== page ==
Heterosis in maize-perennial teosinte hybrids

The hybrids between perennial teosinte (Euchlaena perennis = Zea perennis) and maize (Zea mays) show a surprising vigor that draws our attention. In order to quantify the differences between the hybrids and their progenitors, a series of measurements were made in an F1 population (88 plants) coming from the same number of hybrid seeds obtained when crossing perennial teosinte with the Gaspe line. The same characters were taken in the progenitors and hybrids in order to enable the comparison. The characters studied were flag leaf length (FLL) and flag leaf width (FLW). The leaf length (LL), leaf width (LW) and the sheath length (SL) were measured in the most developed leaf of each stalk, usually the fourth or fifth counting from the apex of the F1 plants. The ratio length/width (L/W) and the leaf area (LA) = 3/4 L x W were calculated. The tassel central spike length (TCEL), the length of lowermost tassel branch (LLTB), the number of tassel branches (TB), the plant height (PH), the number of nodes per tiller (N/T), the number of productive nodes (PN), the number of ears in the uppermost node (EUN), the number of ears per tiller (E/T), the number of fruit cases per ear (FC/E) and the number of tillers per plant (T/P), were measured. The stalk diameter (SD) was measured just below the most developed leaf. The comparisons between the values of the F1 and their progenitors are shown in Tables 1 and 2.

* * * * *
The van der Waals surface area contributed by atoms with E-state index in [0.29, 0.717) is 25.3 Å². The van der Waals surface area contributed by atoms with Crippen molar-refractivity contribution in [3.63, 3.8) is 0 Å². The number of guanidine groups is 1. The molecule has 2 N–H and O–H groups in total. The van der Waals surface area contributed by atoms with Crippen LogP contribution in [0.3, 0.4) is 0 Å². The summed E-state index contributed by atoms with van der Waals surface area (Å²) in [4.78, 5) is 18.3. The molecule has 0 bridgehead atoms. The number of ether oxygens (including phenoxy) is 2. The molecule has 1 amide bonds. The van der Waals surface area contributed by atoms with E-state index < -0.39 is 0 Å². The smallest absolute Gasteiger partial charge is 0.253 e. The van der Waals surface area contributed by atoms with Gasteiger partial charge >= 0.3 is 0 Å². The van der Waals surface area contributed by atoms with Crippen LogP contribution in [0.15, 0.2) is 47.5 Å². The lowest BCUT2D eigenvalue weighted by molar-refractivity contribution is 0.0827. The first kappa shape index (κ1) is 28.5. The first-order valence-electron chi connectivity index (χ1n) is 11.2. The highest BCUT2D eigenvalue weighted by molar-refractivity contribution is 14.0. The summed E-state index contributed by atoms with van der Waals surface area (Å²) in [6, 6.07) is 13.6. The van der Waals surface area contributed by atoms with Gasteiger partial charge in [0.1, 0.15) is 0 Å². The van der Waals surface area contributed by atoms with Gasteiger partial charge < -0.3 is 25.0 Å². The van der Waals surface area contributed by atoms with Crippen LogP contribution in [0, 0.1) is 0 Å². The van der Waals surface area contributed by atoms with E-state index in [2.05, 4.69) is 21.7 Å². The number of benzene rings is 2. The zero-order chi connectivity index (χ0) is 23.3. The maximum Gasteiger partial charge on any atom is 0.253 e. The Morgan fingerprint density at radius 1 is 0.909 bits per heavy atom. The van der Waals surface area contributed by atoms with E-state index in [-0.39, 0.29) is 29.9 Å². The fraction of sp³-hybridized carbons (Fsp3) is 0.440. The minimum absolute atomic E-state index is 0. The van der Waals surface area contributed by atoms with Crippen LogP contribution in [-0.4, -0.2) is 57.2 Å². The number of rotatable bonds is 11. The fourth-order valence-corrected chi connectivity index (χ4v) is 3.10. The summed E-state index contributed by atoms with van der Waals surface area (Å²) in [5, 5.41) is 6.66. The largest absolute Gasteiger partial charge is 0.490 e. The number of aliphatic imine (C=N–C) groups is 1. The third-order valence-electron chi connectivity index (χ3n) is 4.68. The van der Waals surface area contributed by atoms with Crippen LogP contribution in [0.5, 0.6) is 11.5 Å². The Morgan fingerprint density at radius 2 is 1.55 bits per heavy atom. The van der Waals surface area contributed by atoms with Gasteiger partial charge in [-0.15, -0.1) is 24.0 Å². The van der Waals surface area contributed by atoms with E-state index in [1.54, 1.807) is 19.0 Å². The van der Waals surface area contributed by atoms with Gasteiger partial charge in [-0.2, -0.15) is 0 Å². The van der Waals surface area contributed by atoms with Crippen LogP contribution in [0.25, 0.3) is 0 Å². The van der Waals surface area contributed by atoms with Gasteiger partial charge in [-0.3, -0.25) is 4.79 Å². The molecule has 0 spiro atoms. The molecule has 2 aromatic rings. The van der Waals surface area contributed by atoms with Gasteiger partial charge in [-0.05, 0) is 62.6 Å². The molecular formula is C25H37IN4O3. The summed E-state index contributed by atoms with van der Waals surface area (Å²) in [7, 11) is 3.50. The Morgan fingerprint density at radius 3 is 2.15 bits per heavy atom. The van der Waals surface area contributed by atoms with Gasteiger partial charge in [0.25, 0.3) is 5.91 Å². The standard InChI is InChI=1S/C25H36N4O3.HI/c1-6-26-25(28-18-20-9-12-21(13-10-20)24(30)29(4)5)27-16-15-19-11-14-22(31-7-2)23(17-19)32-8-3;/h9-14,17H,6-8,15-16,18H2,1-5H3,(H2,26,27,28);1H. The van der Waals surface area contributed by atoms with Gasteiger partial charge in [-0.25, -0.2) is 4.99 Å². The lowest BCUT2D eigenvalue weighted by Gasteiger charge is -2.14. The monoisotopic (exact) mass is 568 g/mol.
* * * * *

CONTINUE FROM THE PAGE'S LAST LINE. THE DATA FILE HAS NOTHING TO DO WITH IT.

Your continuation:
F1 plants are generally much more similar to perennial teosinte than to maize, but with a more exuberant development. They are completely perennial, blooming annually and for the characters of the inflorescence the teosinte is completely dominant. From these results it can be inferred that in general F1 plants differ significantly, with higher values for the characters studied than those of their progenitors.

Many characters which in the hybrids are expressed in a superlative degree may not, perhaps, be an expression of heterosis because they do not condition a greater biologic efficiency. Among these, the greater height and dimension of their leaves could be included. Nevertheless, the high prolificity that they show is a potential productive capacity that exceeds that of their progenitors. It is called "potential productive capacity" because it is conditioned by its fertility. If prolificity and sterility are not related characters, it is possible to select prolific and fertile individuals. The hybrids' prolificity is very high and it is because of a higher number of productive nodes (PN), spikes per node and of spikes per stalk (E/T).

From the results obtained it can be inferred that the highest heterosis in the hybrids between perennial teosinte and maize is the high prolificity that they show.

Table 1.

Table 2.

Jorge Luis Magoia and Gabriela Nora Benito


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